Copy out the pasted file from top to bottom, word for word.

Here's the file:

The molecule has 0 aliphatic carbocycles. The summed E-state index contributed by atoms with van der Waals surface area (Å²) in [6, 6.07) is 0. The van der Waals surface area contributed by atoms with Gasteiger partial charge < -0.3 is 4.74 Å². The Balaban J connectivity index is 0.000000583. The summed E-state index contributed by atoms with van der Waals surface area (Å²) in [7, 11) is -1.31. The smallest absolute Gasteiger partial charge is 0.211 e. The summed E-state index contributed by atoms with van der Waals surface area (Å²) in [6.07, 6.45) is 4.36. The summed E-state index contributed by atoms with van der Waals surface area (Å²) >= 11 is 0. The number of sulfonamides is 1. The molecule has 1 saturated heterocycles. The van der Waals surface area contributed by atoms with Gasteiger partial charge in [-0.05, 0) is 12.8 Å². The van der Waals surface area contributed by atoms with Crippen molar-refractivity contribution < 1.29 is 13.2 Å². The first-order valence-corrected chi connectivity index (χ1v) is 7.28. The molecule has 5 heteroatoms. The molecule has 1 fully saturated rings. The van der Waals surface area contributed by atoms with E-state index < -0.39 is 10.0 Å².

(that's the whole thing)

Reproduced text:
The molecule has 0 aliphatic carbocycles. The summed E-state index contributed by atoms with van der Waals surface area (Å²) in [6, 6.07) is 0. The van der Waals surface area contributed by atoms with Gasteiger partial charge < -0.3 is 4.74 Å². The Balaban J connectivity index is 0.000000583. The summed E-state index contributed by atoms with van der Waals surface area (Å²) in [7, 11) is -1.31. The smallest absolute Gasteiger partial charge is 0.211 e. The summed E-state index contributed by atoms with van der Waals surface area (Å²) in [6.07, 6.45) is 4.36. The summed E-state index contributed by atoms with van der Waals surface area (Å²) >= 11 is 0. The number of sulfonamides is 1. The molecule has 1 saturated heterocycles. The van der Waals surface area contributed by atoms with Gasteiger partial charge in [-0.05, 0) is 12.8 Å². The van der Waals surface area contributed by atoms with Crippen molar-refractivity contribution < 1.29 is 13.2 Å². The first-order valence-corrected chi connectivity index (χ1v) is 7.28. The molecule has 5 heteroatoms. The molecule has 1 fully saturated rings. The van der Waals surface area contributed by atoms with E-state index < -0.39 is 10.0 Å².